Q. I containing the tattoo, can I stay?
A. No. Visit your tattoo containing the body, we have strictly prohibited. Also, since we are also permitted those who visit us are drunk gang members, please understand.
Because sober gang members are totally safer, right?!
It’s still on my list of possible places to stay, because you don’t see my tattoos when I’m clothed, and I will shower on Friday before I leave and on Sunday after I get back. But I thought that was funny anyway!
I spent the majority of my weekend in Shinjuku. After school on Friday, I got on the Tsukuba Express and rode to Minami-Naregayama, where I transferred to the JR for Kita-Fuchu. I was planning to stay with a woman from CouchSurfing, but I got lost from some bad directions, and I had to be in Shinjuku by about 7 anyway, so I just gave up and said thanks, but I’ll stay with a friend. (I didn’t actually have one to stay with, but I worked it out.) I got back on the JR and rode over to Shinjuku.
I’m trying to describe Shinjuku properly, here. It is…a maze. It is busy, crowded, and tall; you have to read very tall signboards to find out what businesses are in any given building. Shinjuku is up all night, Shinjuku is easy to get lost in, Shinjuku is confusing. I grew to enjoy it, but on Friday evening I was not a happy camper, because I was lost. I got there at 5 and didn’t need to get to the bar for DPHH until 7, so I was wandering around…and around…trying to find it. I went into an internet cafe and paid ¥100 for 30 minutes; I took pictures of Google Maps pages with my camera so I could have that with me. No luck – I was horribly, horribly lost. From 5-6 I was walking around, 6-6:30 in the net cafe, 6:30-7:25 walking around lost, and finally at 7:30 I arrived at the bar. That interim five minutes was actually when I finally found a police box and asked the cops how to get there…turned out it was just a few minutes away.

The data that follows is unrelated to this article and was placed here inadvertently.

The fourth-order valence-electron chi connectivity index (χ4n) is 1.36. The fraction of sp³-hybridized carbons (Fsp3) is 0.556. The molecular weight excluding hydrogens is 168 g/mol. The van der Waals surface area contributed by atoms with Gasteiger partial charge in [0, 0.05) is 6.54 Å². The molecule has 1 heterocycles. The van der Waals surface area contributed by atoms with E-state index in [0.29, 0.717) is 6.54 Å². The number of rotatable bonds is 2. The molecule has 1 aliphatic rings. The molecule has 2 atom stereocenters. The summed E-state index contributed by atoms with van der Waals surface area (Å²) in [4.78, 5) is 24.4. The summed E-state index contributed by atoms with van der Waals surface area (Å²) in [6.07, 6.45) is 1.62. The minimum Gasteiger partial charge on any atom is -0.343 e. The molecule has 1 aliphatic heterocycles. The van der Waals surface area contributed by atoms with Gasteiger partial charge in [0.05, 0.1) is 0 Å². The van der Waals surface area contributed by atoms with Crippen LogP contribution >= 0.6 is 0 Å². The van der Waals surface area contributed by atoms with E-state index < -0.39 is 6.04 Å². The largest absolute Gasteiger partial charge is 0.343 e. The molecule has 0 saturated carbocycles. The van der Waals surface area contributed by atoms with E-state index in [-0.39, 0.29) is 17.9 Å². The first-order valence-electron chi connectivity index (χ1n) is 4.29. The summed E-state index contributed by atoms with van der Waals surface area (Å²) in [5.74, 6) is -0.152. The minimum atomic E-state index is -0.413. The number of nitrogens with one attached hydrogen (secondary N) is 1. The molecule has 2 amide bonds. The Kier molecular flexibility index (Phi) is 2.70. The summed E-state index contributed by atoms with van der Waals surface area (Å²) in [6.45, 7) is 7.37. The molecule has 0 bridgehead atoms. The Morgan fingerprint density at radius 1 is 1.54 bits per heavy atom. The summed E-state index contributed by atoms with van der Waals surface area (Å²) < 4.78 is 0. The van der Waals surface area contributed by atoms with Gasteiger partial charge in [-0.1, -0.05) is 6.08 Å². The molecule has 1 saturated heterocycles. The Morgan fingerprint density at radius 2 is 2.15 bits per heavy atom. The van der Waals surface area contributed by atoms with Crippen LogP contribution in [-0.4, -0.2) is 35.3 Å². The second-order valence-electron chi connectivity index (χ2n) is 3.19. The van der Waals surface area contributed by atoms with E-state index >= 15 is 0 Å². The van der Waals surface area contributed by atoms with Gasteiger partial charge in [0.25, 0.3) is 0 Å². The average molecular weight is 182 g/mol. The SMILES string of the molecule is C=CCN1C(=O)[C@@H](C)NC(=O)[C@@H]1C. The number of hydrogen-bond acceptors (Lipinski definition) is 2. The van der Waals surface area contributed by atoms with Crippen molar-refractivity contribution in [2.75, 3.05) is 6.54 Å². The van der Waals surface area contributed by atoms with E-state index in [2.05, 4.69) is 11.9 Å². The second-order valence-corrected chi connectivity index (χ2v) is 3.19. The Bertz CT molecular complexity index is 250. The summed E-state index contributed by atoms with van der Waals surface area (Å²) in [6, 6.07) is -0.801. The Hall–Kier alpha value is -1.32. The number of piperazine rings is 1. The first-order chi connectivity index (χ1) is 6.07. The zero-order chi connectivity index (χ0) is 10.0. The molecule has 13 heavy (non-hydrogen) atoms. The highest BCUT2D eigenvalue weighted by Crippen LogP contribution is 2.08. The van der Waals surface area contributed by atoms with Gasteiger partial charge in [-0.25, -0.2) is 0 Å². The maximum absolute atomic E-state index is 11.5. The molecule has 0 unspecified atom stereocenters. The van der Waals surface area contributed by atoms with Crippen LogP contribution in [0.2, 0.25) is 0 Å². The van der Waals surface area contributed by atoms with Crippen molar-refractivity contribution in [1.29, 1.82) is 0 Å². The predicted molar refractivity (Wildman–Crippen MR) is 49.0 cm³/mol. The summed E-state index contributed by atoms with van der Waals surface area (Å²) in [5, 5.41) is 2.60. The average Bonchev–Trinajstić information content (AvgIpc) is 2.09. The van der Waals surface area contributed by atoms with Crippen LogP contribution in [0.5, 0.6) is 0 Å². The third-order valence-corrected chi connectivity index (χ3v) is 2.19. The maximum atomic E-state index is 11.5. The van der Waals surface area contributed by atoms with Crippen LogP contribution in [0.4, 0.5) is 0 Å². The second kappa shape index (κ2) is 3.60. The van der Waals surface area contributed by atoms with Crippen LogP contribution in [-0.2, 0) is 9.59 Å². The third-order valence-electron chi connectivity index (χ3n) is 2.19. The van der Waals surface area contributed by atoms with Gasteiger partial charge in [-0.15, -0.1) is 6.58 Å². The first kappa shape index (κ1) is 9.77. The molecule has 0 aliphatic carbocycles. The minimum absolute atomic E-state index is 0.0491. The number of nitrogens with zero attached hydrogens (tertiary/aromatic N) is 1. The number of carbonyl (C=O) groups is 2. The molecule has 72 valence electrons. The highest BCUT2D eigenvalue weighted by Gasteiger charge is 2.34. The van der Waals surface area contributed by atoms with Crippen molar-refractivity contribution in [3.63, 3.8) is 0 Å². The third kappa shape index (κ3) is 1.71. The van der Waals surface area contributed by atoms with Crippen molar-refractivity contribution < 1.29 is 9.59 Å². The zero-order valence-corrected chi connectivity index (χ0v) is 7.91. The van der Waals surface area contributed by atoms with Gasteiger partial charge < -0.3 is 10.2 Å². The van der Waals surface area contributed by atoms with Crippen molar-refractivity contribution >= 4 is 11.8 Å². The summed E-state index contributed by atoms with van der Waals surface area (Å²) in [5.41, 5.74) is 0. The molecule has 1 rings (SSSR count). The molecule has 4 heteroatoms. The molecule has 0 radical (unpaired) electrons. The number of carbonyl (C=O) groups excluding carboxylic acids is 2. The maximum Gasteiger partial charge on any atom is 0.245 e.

DPHH was pretty cool. There was only one Japanese woman who knew ASL, so she and I chatted for a while until Merritt showed up. Merritt and I have a mutual friend, so we thought it would be fun to meet, and I was so hungry to talk in ASL. We chatted with each other and a few more native signers, it was wonderful. The Japan/Ivory Coast game was on the TVs, so it was noisy and there was a lot of smoke, but it was fine.
I finally left around 10:30 and went back to the internet cafe. I bought a 5-hour block for ¥1200, intending to go to another internet cafe after my time was up. I didn’t try to sleep or anything, I just goofed around online. At 2:30am I remembered that the 5-hour blocks are only available until 3:00am, so even though I had about an hour left, I departed for the other net cafe. Unfortunately, it was closed, and I found myself walking around Shinjuku at 3:00am. I knew I had seen more net cafes, it was just a matter of finding them again in the maze of pedestrian avenues that is Shinjuku.